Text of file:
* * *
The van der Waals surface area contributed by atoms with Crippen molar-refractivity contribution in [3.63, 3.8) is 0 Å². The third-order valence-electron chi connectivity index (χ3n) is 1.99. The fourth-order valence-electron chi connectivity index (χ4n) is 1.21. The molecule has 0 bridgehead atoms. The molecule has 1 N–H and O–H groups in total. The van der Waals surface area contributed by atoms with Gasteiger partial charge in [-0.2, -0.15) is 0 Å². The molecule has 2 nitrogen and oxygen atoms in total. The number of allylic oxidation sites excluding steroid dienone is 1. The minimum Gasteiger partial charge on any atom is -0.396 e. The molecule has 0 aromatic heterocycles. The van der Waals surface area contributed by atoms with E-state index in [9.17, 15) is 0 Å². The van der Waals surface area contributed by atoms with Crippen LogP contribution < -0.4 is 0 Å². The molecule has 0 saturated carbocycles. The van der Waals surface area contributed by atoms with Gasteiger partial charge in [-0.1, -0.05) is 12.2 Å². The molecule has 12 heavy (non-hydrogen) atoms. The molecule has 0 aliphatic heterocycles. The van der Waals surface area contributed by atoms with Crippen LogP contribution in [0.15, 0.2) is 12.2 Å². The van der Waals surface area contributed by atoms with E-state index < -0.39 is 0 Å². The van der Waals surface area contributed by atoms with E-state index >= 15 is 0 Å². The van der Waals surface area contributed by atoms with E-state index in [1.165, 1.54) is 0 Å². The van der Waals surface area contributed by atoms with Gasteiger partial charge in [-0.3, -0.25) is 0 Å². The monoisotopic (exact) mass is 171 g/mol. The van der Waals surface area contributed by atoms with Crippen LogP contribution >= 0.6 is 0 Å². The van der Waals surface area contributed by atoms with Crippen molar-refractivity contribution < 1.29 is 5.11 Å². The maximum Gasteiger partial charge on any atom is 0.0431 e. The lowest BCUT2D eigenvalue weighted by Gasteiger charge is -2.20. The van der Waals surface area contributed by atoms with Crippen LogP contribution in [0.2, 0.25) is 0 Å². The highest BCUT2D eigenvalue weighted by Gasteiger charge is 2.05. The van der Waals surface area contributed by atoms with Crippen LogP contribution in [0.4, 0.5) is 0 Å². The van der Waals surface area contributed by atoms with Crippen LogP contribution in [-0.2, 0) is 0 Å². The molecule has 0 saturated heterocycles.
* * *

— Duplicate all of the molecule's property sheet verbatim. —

The van der Waals surface area contributed by atoms with Crippen molar-refractivity contribution in [3.63, 3.8) is 0 Å². The third-order valence-electron chi connectivity index (χ3n) is 1.99. The fourth-order valence-electron chi connectivity index (χ4n) is 1.21. The molecule has 0 bridgehead atoms. The molecule has 1 N–H and O–H groups in total. The van der Waals surface area contributed by atoms with Gasteiger partial charge in [-0.2, -0.15) is 0 Å². The molecule has 2 nitrogen and oxygen atoms in total. The number of allylic oxidation sites excluding steroid dienone is 1. The minimum Gasteiger partial charge on any atom is -0.396 e. The molecule has 0 aromatic heterocycles. The van der Waals surface area contributed by atoms with E-state index in [9.17, 15) is 0 Å². The van der Waals surface area contributed by atoms with Crippen LogP contribution < -0.4 is 0 Å². The molecule has 0 saturated carbocycles. The van der Waals surface area contributed by atoms with Gasteiger partial charge in [-0.1, -0.05) is 12.2 Å². The molecule has 12 heavy (non-hydrogen) atoms. The molecule has 0 aliphatic heterocycles. The van der Waals surface area contributed by atoms with Crippen LogP contribution in [0.15, 0.2) is 12.2 Å². The van der Waals surface area contributed by atoms with E-state index < -0.39 is 0 Å². The van der Waals surface area contributed by atoms with E-state index >= 15 is 0 Å². The van der Waals surface area contributed by atoms with E-state index in [1.165, 1.54) is 0 Å². The van der Waals surface area contributed by atoms with Gasteiger partial charge in [-0.3, -0.25) is 0 Å². The monoisotopic (exact) mass is 171 g/mol. The van der Waals surface area contributed by atoms with Crippen LogP contribution >= 0.6 is 0 Å². The van der Waals surface area contributed by atoms with Crippen molar-refractivity contribution < 1.29 is 5.11 Å². The maximum Gasteiger partial charge on any atom is 0.0431 e. The lowest BCUT2D eigenvalue weighted by Gasteiger charge is -2.20. The van der Waals surface area contributed by atoms with Crippen LogP contribution in [0.2, 0.25) is 0 Å². The highest BCUT2D eigenvalue weighted by Gasteiger charge is 2.05. The van der Waals surface area contributed by atoms with Crippen LogP contribution in [0.4, 0.5) is 0 Å². The van der Waals surface area contributed by atoms with Crippen LogP contribution in [-0.2, 0) is 0 Å². The molecule has 0 saturated heterocycles.